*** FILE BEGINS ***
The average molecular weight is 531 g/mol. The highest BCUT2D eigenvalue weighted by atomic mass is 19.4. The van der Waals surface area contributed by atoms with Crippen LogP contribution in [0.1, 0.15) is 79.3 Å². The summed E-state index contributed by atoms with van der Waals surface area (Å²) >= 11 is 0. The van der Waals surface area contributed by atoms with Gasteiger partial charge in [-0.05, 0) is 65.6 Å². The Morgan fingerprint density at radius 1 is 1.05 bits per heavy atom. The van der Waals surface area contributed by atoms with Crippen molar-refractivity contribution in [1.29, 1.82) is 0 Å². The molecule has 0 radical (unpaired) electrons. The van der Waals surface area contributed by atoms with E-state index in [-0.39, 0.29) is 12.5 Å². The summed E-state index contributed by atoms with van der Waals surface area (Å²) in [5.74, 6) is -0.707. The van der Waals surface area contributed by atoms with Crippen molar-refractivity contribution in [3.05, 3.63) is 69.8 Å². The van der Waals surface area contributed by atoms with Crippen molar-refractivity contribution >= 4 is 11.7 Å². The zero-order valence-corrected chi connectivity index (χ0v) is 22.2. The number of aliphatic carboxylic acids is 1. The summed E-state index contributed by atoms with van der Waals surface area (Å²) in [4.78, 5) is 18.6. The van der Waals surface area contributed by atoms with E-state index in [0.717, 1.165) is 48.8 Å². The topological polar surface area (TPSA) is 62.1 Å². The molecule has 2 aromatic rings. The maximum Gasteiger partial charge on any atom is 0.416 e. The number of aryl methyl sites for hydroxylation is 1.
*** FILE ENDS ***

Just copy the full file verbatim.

The average molecular weight is 531 g/mol. The highest BCUT2D eigenvalue weighted by atomic mass is 19.4. The van der Waals surface area contributed by atoms with Crippen LogP contribution in [0.1, 0.15) is 79.3 Å². The summed E-state index contributed by atoms with van der Waals surface area (Å²) >= 11 is 0. The van der Waals surface area contributed by atoms with Gasteiger partial charge in [-0.05, 0) is 65.6 Å². The Morgan fingerprint density at radius 1 is 1.05 bits per heavy atom. The van der Waals surface area contributed by atoms with Crippen molar-refractivity contribution in [1.29, 1.82) is 0 Å². The molecule has 0 radical (unpaired) electrons. The van der Waals surface area contributed by atoms with E-state index in [-0.39, 0.29) is 12.5 Å². The summed E-state index contributed by atoms with van der Waals surface area (Å²) in [5.74, 6) is -0.707. The van der Waals surface area contributed by atoms with Crippen molar-refractivity contribution in [3.05, 3.63) is 69.8 Å². The van der Waals surface area contributed by atoms with Crippen molar-refractivity contribution >= 4 is 11.7 Å². The zero-order valence-corrected chi connectivity index (χ0v) is 22.2. The number of aliphatic carboxylic acids is 1. The summed E-state index contributed by atoms with van der Waals surface area (Å²) in [4.78, 5) is 18.6. The van der Waals surface area contributed by atoms with E-state index in [0.717, 1.165) is 48.8 Å². The topological polar surface area (TPSA) is 62.1 Å². The molecule has 2 aromatic rings. The maximum Gasteiger partial charge on any atom is 0.416 e. The number of aryl methyl sites for hydroxylation is 1.